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  • Jacqui Snooks

What is Psychotherapy?

As a psychotherapist, one question I am often asked is “what is psychotherapy?” This is often followed by “and how does it differ from psychology and psychiatry?” These are very good questions to consider when thinking about how to decide on a course of action to address your mental health. To be sure, addressing one’s mental health is not always about dealing with difficult issues. It can also be about optimising one’s potential. It is good to remember that there is certainly no “failure” in having challenges in life.

Life is difficult for everyone for many different reasons. However, paying attention to your mental health can be one of the most promising and rewarding ways of dealing effectively with life’s inevitable challenges. So how to do that?

The root word shared by these three distinct professions is the Greek psukhe which means, variously, “mind”, “soul”, “breath” or “character”. All three work with this dimension of the human being yet do so with different approaches. Psychiatric training comes at the end of a medical degree and thus it is rooted in a biomedical framework, or paradigm. This means that it is concerned with the physiological and neurological conditions that give rise to clinically diagnosable disorders of mind. Psychiatrists are trained to scientifically classify disorders of mind and prescribe medicine to treat these disorders when they are diagnosed. Psychiatrists work with diagnostic criteria which help to delimit the experience of the patient into workable categories, which then can be treated as one would any other kind of illness or disease. It is very effective for disorders that may have at their root a neurological disorder. Psychology, on the other hand, understands mental health as a complex mix of cognition (thought), emotion (bodily affect), and behaviour. By studying the way thoughts influence emotions and behaviour, a psychologist can help a patient attend more carefully to their thoughts and emotions and see how these are either helping or hindering effective behaviour. This approach is very productive when it comes to helping people whose behaviour, emotions, or thoughts have become dysregulated in some way.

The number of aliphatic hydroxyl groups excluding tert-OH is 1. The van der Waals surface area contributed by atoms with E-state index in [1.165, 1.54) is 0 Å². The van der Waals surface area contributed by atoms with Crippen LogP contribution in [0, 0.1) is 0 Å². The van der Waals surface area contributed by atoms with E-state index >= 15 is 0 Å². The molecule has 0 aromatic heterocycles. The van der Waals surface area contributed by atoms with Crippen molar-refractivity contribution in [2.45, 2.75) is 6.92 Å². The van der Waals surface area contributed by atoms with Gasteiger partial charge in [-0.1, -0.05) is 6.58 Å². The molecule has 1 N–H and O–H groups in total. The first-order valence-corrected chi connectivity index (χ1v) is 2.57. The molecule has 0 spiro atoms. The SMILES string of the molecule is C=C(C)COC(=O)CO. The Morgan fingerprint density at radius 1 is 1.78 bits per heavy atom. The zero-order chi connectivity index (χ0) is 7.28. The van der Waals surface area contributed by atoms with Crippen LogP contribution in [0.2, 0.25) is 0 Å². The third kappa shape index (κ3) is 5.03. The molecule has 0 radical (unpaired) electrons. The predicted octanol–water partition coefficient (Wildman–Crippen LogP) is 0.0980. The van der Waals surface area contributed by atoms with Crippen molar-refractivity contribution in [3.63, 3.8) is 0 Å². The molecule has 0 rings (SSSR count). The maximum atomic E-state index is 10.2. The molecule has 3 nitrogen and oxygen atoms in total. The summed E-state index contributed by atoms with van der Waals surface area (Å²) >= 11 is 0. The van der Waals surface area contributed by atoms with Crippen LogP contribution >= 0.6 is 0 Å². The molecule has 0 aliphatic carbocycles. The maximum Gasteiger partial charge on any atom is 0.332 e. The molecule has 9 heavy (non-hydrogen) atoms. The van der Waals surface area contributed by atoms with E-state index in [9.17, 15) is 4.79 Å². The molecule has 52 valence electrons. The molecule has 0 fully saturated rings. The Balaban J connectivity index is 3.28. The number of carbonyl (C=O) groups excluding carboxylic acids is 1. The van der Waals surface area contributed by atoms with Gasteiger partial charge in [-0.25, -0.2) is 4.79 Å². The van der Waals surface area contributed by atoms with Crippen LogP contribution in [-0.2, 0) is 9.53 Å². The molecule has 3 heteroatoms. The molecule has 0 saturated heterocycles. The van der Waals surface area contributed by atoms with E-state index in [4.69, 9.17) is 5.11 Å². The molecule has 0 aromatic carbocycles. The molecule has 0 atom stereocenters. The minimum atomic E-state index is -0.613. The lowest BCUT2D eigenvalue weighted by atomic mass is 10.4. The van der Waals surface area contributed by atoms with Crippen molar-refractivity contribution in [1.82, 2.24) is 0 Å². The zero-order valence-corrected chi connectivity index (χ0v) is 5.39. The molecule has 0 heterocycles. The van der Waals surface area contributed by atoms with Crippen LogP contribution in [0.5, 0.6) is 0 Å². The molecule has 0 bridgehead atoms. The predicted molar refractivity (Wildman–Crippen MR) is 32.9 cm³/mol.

Finally, we come to psychotherapy. Psychotherapy is more relational than both psychiatry and psychology, and indeed it is an approach which harnesses the qualities of relationship that support and enhance mental wellbeing.

It is often referred to as “talk therapy” for this reason. However, rather than diagnose one’s experience, or observe and monitor one’s thought and behaviour, psychotherapy is about exploration of one’s whole character. It is about understanding oneself more realistically and completely as a fallible, mortal human being with gifts great and unique, full of foibles and folly.

The goal of this exploration is ultimately a sense of freedom, however that looks for the client. This might be liberation from one’s past, one’s “hang-ups” or fears, or it could be the ability to create the life of one’s choosing. The therapeutic setting is the place for such exploration, and as psychotherapists, our goal is to facilitate the sense of safety and relational integrity this requires. For psychotherapists, no matter whether our clients seek to overcome severe difficulty, or optimise their greatest potential, ultimately, we aim to assist the client to find and enact the ways of being they deem most desirable for a contented love of life.

Dr Daniel Rothschild is a registered counsellor and psychotherapist at Haven Counselling and Psychotherapy in Mornington. For more information please visit:

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